Dinah Rose QC, representing the 600 blacklisted workers in the litigation told the court that household names such as "Sir Robert McAlpine Ltd, Balfour Beatty and Carillion had destroyed the lives of thousands of working men and women" and that their continued conduct was designed to "cover their tracks". 

The role of Cullum McAlpine, director of Sir Robert McAlpine Ltd (SRM) and founding Chairman of the Consulting Association blacklisting body came in for particular criticism. Despite a court order requiring full disclosure, not a single email or document to or from Cullum McAlpine, his personal assistant or from David Cochrane final chairman of TCA have been disclosed. The court was even told how in 2011 all hard copies of correspondence between Cullum McAlpine and the Consulting Association had been destroyed. Dinah Rose QC told the court that "Sir Robert McAlpine Ltd has been evasive with conduct intended to conceal the central role of Cullum McAlpine. Cullum McAlpine is a very important man, for the sake of retaining trust in the British legal system, he must not allowed to get away with a cover up."

The court was also shown evidence that David Cochrane (SRM) chairman of the Consulting Association at the time of its discovery had contacted the blacklisting organisation's cheif executive Ian Kerr instructing him to "ring everyone - destroy all the data". It was revealed that Cochrane had told Kerr to keep Cullum McAlpine's name out of the press and large sus of money were transferred to the bank account of Ian Kerr's daughters in the summer of 2009.   

Balfour Beatty were also highlighted when it was revealed that despite instructions to the contrary, the PC and laptop of Elaine Gallagher, main contact for the company with TCA had both been wiped in April 2013. Trevor Watcham from balfour baetty was chairman of the Consulting Association from 2004-5 but his entire email history was deleted in 2011 and not a single document from him has been disclosed. It was also disclosed to the court that an internal Balfour Beatty database containing the names of construction workers who had been involved in union activities had been discovered on the laptop of Gerry Harvey, director of Human Resources, still employed by the company at their Glasgow head office. The comments "not required" and "do not re-employ" appeared next to the names of the union members and the document was found after the discovery of the Consulting Association blacklist was exposed in March 2009.  Lord Justice Supperstone commented "If the firms were professional enough to cover up their actions, did they also cover up more internal databases?"

Edmund Nourse QC representing the McFarlanes defendants said that "no impropriety whatsoever" could be implied over the destruction of the documents, which were merely "unfortunate mistakes".

Dinah Rose described the McFarlanes position on non disclosure and destruction of evidence as "bonkers" and described an expert witness statement provided by the firms as "disgraceful and intended to mislead".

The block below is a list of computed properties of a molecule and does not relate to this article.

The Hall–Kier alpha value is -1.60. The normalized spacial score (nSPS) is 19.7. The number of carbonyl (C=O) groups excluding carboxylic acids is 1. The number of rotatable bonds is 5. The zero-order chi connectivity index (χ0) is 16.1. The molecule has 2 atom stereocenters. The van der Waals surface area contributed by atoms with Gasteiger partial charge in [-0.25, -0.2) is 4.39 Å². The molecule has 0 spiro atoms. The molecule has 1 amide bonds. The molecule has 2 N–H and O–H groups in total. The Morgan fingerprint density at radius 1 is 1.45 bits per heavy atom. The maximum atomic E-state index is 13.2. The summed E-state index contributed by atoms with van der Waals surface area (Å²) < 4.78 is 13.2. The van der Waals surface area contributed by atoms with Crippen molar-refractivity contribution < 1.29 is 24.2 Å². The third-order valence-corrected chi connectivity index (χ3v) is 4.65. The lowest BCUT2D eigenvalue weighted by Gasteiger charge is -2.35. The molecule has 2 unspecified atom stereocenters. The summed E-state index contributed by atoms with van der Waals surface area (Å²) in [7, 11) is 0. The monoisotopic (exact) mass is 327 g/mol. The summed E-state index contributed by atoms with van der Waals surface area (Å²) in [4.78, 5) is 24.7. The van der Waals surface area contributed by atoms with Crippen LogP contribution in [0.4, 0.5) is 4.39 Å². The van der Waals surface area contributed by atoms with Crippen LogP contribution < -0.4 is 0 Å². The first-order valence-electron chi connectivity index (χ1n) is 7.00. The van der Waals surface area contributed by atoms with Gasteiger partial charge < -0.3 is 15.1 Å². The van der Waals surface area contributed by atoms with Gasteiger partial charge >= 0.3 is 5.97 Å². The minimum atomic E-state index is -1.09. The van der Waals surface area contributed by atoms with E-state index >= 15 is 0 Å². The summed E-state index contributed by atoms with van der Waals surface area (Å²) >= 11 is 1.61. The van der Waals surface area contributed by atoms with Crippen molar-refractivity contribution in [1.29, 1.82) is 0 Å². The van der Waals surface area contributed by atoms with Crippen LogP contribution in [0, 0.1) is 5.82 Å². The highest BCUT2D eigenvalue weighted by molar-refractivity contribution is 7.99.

Dave Smith from the Blacklist Support Group commented afterwards:
"All of the platitudes and half apologies, all their crocodile tears and claims of rogue managers from the companies over the past six or seven years are clearly nonsense. Documents have been destroyed and Directors of multinational companies are hiding stuff on their laptops. It calls into question all of the promises made to Parliament and the High Court. I am not a lawyer but I would have thought that destroying evidence that would almost certainly have been used in a court case might be considered perverting the course of justice.

The lawyers seemed particularly keen to keep any evidence about Cullum McAlpine being disclosed -  this wretch set up and was the funding chairman of the Consulting association. He was intimately involved in its operation over many years. What could he possibly have to hide?”

2. Undercover police targeting activists
More revelations have come out this week about undercover police spying on activists in court admissions by the Met Police and press articles exposing newly discovered spycops who targeted trade unions, grieving families of murder victims, community justice campaigns, environmental activists, socialist political parties and animal rights groups. The Pitchford public inquiry into undercover policing has been set up to investigate the abuses carried out by these secret police political spying units. All of the information that has so far been discovered is due to activists, dedicated researchers and investigative journalists. The police continue to use the strategy of 'Neither Confirm Nor Deny' as a way of thwarting the truth. The Blacklist Support Group working alongside other core participants and the Campaign Opposing Police Surveillance (COPS) is calling for Lord Justice Pitchford to demand that the police release the cover names of all the undercover officers who have operated since 1968. Only then, will we know the full extent of the peaceful campaigns infiltrated and undemocractic practices carried out by the secret state.  

3. Labour plan to ban blacklist firms from public contracts? 

4. Dave Smith's magistrates court case has been POSTPONED - and will not now be taking place this week. He has now been on police bail for nearly 12 months since his arrest for protesting about blacklisting on the Crossrail project. 

5. 'Blacklisted' book makes the Bread & Roses award longlist 
Phil Chamberlain & Dave Smith issued the following statement: "WOOP WOOP" 

6. Dates for the diary

1st Feb - High Court - pre-hearings continue

5th Feb - Trumbo - film about the Hollywood blacklist during the McCarthy era starring Brian Cranston (Breaking Bad) is released in UK cinemas. This is a great opportunity for supporters locally to write to local newspapers saying that blacklisting is not something that only happened 50-60 years ago in the USA. Its still going on today in the UK.  

6th Feb - National construction rank & file meeting in Glasgow
Blacklist Support Group